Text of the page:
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by Morley Evans
This is a reprint of an article by Dr. Mercola that everyone should read:
The "Calcium Lie" Every Woman Should Know About
Posted By Dr. Mercola | December 21 2010 | 31,167 views
Osteoporosis is a disease characterized by porous and fragile bones. It affects 44 million Americans, striking 1 in 3 women, and 1 in 5 men. Those with osteoporosis are at increased risk of height loss, fractures of the hips, wrists and vertebrae, and chronic pain.
If you've been led to believe that the key to preventing osteoporosis is increasing your calcium intake and starting on a regimen of pharmaceutical drugs, you're not alone.
I'm here to lead you past all of the confusing and conflicting information about osteoporosis and down a safer, more effective road to preventing bone loss and osteoporosis.
Read on to learn the truth about osteoporosis and calcium deficiency, what vitamins can make a real difference, and the surprising connection between bone loss and Alzheimer's disease.
The Truth about Osteoporosis and Calcium Deficiency
I'm sure you've heard that the cause of osteoporosis and the key to its prevention revolve around calcium, right?
Unfortunately, nothing could be further from the truth.
Dr. Robert Thompson, M.D., wrote an entire book on this subject called, The Calcium Lie, which explains that bone is comprised of at least a dozen minerals and the exclusive focus on calcium supplementation is likely to worsen bone density and increase your risk of developing osteoporosis!
As mentioned in this previous article, Dr. Thompson recommends the use of unprocessed salt as a far healthier alternative to calcium supplementation.
I recommend using Himalayan salt as it is an excellent way to feed your body the trace minerals it needs to function optimally.
Why Sally Field Could be Setting Herself Up for Osteoporosis with Boniva
If you've been prescribed an osteoporosis drug such as Fosamax, Actonel or Boniva, it is very important that you understand how these drugs work before putting them into your body.
Web MD describes biphosphonate drugs as:
"…antiresorptive medicines, which means they slow or stop the natural process that dissolves bone tissue, resulting in maintained or increased bone density and strength."
I'm sorry to say, you're only getting half the story here. Using these types of pharmaceutical drugs is the worst way to attempt to treat or prevent osteoporosis and I'll tell you why.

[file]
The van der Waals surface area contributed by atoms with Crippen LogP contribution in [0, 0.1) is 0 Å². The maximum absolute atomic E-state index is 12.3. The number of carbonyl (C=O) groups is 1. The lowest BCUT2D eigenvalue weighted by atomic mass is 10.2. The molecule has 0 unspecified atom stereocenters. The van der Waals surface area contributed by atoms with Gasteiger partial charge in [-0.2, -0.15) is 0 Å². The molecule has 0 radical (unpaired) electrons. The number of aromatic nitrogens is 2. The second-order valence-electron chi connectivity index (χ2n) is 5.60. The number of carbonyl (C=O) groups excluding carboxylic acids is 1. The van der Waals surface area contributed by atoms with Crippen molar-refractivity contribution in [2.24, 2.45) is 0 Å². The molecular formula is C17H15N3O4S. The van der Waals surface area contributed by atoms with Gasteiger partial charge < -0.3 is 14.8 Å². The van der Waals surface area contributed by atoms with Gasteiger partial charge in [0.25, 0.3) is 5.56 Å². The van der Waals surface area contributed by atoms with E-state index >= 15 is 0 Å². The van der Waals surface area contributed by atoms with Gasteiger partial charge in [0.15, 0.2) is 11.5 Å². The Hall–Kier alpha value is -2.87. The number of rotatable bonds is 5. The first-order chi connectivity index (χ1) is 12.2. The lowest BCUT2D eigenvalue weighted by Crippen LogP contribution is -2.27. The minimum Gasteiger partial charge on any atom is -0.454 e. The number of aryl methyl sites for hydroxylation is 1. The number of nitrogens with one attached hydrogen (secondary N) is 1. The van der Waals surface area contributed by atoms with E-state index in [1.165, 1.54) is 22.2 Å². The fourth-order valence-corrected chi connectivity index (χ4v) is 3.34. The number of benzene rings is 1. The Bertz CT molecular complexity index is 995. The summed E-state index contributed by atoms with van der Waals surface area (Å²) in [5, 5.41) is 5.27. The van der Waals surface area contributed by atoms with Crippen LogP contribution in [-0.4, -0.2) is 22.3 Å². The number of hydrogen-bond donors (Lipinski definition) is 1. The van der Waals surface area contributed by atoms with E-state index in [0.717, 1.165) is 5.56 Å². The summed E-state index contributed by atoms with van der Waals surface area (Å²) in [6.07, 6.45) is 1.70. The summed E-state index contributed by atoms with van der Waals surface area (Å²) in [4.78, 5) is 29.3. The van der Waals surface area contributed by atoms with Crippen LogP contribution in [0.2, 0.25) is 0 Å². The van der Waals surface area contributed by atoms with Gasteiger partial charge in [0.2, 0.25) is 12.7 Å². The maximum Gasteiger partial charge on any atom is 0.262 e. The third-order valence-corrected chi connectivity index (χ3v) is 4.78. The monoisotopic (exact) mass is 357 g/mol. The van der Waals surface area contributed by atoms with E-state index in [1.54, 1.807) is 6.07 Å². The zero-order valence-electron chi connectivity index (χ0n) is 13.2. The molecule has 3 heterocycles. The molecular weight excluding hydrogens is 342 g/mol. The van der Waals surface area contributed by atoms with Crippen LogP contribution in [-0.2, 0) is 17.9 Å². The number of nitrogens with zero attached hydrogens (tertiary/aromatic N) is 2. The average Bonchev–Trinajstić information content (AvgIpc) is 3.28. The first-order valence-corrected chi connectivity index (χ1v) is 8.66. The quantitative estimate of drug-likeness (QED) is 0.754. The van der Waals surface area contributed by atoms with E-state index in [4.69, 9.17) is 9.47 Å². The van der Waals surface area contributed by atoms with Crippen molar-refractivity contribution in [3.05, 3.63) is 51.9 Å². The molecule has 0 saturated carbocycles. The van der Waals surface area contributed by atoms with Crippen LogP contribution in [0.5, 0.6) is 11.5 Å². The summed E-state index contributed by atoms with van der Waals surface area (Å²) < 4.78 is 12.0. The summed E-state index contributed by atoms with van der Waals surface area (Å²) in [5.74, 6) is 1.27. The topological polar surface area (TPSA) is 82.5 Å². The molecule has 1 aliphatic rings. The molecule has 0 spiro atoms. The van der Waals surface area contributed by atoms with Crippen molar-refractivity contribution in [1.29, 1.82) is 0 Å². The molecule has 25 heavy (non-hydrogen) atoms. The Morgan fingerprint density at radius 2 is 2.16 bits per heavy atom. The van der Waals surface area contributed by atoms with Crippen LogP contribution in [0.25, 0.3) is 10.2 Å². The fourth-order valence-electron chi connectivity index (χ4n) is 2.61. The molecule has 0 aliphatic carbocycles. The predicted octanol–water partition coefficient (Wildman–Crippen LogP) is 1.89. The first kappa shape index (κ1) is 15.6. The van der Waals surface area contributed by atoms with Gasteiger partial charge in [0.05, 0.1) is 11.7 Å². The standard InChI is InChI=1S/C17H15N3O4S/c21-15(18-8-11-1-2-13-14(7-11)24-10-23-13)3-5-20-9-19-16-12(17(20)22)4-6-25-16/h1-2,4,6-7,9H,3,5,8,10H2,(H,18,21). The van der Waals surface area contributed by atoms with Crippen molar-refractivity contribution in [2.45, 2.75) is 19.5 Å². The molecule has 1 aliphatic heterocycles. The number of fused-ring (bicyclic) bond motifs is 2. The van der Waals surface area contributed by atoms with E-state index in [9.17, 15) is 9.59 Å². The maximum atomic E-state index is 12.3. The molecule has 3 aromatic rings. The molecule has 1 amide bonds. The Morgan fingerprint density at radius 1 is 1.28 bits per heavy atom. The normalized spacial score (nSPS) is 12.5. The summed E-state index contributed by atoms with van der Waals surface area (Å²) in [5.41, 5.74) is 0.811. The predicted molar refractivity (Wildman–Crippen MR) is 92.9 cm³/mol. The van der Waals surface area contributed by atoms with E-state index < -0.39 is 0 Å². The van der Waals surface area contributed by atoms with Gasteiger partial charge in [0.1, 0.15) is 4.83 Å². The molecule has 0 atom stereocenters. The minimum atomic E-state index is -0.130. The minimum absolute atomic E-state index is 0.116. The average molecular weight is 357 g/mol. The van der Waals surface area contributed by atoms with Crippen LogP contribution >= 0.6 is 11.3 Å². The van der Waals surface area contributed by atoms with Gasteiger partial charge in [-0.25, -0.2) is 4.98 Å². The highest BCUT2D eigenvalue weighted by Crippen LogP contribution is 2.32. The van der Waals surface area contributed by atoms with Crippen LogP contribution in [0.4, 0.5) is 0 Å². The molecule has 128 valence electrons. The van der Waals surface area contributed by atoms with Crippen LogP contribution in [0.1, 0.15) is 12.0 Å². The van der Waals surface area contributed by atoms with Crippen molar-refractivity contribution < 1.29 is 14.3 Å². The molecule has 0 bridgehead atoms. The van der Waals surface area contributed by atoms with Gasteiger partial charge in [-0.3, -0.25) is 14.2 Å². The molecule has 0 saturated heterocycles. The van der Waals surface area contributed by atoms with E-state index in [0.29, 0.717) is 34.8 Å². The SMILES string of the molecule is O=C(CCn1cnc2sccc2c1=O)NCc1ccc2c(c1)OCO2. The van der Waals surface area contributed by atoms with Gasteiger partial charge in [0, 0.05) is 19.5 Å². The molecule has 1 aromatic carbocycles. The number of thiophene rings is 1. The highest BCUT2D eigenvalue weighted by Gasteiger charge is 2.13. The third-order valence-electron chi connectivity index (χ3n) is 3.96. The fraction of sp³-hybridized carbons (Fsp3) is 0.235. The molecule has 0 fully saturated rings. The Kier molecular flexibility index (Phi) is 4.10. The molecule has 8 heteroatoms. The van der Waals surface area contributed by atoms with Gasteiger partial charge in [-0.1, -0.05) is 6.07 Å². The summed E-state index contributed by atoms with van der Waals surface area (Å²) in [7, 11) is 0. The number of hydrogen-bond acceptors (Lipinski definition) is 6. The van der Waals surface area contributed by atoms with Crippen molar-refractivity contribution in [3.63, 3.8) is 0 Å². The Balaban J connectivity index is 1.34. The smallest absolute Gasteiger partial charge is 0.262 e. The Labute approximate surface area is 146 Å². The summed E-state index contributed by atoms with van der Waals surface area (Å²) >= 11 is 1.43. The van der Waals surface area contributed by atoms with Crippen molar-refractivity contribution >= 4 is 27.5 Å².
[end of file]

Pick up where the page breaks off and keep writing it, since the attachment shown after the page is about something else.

Even though they will increase your bone density, these drugs are poison!
They work by killing off certain cells in your bones called osteoclasts. Osteoclasts destroy the bone as part of the natural bone regeneration process. Killing off these cells means you are left with only osteoblasts, which will increase bone density but not bone strength.
As a result, your bones lose their natural ability to build new bone and readjust to the constantly changing forces applied.
Now you have thicker bones with less strength, which actually increases your risk of bone fractures. Additionally, these drugs have been linked to some terrible side effects, including increased risk of ulcers and:
Eye problems such as blurry vision, pain and swelling
Thigh bone fractures and osteonecrosis of the jaw
Liver damage and renal (kidney) failure
Hypocalcemia (blood calcium levels are too low)
Another disturbing fact?
Fosomax is in the same chemical class (phosphonate) as the soap scum cleaner you use in your bathroom! I'm sorry to say, it isn't surprising that the pharmaceutical companies have never put that little tidbit of information on your prescription drug label.
Steer Clear of Steroids
According to a study done at Washington University School of Medicine in St. Louis, there is a strong link between osteoporosis and the use of steroids:
"High-dose cortisone is the second most common cause of osteoporosis, and we currently have no real treatment for this serious side effect," says senior author Steven L. Teitelbaum, M.D., Messing Professor of Pathology and Immunology.
"Given how frequently these drugs are used to treat many different conditions, that's a major clinical problem."
The conclusion of the study revealed that although the steroid cortisone appears to inhibit the ability of osteoclasts to dismantle old bones in genetically normal mice, the inability of the skeletal structure to renew itself may cause bones to weaken dramatically from aging and stress.
If you suffer from an autoimmune disease such as rheumatoid arthritis, asthma, multiple sclerosis or chronic obstructive pulmonary disease, click on the links above for natural alternatives for healing.
On the other hand there is one steroid hormone that will likely help build bone and that is progesterone. Many pre and post menopausal women are deficient in this important hormone.
Gluten Intolerance and Bone Loss
Is your stomach often upset?
Chronic gas, nausea, bloating, diarrhea, constipation and brain fog could all be signs of an undiagnosed gluten intolerance.